Windows XP Embedded includes the System Cloning Tool component. The system cloning process is used during manufacture to ensure that each device has a run-time image containing a unique computer security ID (SID) and computer name.
If each device undergoes the stand-alone First Boot Agent (FBA) process separately, cloning is not required. However, the stand-alone FBA process is time-consuming and therefore impractical in a typical production environment.
If you simply copied the same post-FBA image to every device, every device would share the same computer SID. This presents a problem because every computer running Windows XP is required to have a unique computer SID. The solution is to include the System Cloning Tool component in your run-time image.
The cloning process consists of the following two phases:
- Reseal phase
The reseal phase occurs on the device, which is called the master because the image created on it will be the cloned image. Typically, the reseal phase occurs just before the reboot that precedes the cloning phase; however, additional operations can occur between the reseal phase and the device reboot. After the reseal phase has completed, you must immediately shut off the device before the subsequent reboot would typically occur. At this time, the on-disk image is ready for cloning. For more information, see Reseal Phase.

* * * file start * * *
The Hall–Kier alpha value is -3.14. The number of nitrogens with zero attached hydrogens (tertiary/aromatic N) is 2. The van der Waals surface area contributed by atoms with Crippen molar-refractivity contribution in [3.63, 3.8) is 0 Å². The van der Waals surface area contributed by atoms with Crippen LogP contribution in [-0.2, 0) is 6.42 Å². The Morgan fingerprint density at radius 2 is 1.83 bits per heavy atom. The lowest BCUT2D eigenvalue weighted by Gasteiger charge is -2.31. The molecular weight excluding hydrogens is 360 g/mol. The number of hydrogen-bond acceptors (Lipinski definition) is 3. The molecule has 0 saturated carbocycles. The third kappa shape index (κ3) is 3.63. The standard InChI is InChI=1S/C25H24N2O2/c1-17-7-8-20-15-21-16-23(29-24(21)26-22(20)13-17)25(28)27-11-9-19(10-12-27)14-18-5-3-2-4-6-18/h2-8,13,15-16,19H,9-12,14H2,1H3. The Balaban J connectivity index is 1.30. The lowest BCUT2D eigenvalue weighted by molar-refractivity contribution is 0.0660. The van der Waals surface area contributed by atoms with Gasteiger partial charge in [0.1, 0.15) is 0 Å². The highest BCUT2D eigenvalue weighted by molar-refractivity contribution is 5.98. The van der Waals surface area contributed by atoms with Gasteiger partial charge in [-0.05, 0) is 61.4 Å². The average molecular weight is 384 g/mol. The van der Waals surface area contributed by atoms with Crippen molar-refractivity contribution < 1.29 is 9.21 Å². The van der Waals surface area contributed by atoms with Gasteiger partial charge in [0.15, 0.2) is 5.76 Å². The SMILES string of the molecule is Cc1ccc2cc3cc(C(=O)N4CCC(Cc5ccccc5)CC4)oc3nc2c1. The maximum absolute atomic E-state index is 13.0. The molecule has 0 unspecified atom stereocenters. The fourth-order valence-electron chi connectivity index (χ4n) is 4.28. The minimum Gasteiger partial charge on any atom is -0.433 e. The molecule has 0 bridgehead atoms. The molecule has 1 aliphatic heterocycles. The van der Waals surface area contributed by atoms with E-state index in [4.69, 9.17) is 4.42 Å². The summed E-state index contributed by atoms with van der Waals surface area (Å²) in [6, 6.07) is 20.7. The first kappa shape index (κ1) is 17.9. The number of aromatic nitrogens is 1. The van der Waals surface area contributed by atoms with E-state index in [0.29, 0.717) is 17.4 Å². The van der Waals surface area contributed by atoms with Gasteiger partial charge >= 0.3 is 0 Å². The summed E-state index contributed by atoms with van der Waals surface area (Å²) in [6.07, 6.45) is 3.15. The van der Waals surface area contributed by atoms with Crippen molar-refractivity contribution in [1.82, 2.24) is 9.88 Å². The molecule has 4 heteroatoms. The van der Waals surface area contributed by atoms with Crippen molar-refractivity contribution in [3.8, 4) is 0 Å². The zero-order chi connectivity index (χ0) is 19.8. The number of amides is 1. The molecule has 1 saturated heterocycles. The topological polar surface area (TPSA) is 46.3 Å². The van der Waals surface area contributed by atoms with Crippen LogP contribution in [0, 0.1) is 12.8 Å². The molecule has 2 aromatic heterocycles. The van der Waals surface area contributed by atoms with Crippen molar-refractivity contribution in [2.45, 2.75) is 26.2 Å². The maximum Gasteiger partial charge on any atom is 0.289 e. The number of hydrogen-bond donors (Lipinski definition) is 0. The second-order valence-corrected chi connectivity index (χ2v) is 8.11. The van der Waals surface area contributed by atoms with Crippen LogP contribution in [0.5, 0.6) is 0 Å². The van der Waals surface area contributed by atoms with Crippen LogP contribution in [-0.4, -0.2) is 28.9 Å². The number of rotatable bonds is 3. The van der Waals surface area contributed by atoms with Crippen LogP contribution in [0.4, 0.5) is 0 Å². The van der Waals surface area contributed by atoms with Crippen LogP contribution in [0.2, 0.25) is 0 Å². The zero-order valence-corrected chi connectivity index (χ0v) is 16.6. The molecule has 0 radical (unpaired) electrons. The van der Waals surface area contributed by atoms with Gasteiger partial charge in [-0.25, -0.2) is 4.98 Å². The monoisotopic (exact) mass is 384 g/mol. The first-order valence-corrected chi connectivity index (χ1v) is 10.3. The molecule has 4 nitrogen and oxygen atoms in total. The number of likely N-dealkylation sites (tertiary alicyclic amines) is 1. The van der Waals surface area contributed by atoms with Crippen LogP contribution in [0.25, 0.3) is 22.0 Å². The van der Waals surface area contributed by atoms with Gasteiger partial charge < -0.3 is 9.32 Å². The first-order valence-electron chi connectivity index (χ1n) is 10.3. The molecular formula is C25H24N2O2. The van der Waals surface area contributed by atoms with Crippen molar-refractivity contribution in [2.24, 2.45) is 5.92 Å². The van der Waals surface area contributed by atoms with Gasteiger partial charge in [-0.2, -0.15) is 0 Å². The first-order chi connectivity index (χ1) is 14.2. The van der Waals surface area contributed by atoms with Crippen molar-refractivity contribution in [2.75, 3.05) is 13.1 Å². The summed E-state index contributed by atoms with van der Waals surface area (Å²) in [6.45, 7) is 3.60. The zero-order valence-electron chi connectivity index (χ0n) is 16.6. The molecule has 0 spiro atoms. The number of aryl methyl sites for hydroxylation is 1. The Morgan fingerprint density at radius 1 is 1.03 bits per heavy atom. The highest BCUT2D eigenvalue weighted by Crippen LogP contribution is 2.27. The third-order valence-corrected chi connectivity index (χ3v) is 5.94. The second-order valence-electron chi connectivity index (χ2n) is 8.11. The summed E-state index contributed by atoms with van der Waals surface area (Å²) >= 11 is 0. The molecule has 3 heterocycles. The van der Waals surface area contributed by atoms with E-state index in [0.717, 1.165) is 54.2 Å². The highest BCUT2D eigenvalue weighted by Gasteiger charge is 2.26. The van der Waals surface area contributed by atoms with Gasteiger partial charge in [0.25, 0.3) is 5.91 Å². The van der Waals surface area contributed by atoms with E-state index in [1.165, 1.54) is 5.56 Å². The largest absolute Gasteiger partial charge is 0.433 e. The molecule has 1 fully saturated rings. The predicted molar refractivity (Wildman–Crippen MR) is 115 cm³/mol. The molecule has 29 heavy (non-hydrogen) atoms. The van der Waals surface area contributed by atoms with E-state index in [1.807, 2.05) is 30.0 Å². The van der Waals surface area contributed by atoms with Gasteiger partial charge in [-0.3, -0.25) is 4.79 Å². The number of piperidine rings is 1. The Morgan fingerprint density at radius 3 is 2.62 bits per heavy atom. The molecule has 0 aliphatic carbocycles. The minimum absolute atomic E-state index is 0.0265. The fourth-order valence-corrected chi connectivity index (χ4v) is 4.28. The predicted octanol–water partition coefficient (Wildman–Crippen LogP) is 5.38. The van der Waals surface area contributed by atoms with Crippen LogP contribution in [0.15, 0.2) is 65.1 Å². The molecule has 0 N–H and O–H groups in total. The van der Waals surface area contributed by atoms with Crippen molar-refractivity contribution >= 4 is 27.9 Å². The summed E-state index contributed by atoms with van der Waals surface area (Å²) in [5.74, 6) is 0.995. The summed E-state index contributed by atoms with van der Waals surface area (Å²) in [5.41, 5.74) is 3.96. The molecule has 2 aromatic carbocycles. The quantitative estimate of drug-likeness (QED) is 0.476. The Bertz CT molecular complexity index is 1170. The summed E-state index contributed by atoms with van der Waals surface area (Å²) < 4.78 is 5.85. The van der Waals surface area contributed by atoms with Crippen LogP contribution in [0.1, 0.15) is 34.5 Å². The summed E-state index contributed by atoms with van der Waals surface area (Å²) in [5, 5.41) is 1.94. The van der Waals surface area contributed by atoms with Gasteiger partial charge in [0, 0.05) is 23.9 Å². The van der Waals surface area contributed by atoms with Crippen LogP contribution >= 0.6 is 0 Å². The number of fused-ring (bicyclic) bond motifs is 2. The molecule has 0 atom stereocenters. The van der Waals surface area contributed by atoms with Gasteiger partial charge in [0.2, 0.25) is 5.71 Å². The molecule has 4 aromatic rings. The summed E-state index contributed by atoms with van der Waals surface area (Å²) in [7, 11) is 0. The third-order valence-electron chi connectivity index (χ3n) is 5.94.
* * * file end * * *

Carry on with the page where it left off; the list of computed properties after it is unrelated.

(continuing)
- Cloning phase
The cloning phase automatically begins the first time the image boots after the reseal phase, unless you set the extended property cmiResealPhase to 0 in Target Designer. Typically, this occurs after the on-disk image from the master has been copied to another device, or the clone. The clone device picks up where the master device has left off after the reseal phase. During the cloning phase, the computer SID from the master device is replaced with a unique computer SID everywhere the SID appears. This makes each clone unique where it is required but identical to the master everywhere else. The following illustration shows an overview of the cloning process.
During the cloning phase, you see a message in the Windows XP boot monitor stating that Windows is starting. This message notifies you that the cloning process is working. The amount of time spent in this phase depends on the size of the image and whether it is a FAT or NTFS file system. An image on an NTFS file system partition will take longer to clone because the NTFS file system uses SIDs to control access to each file system object using access control lists (ACLs).
Creating a Run-Time Image for Cloning | Booting a Run-Time Image for Cloning | Creating a Master Run-Time Image for Cloning | Reseal Phase | Customizing the Reseal Phase | Deploy a Run-Time Image | How to Create a Run-Time Image for Mass Deployment | Product Updates
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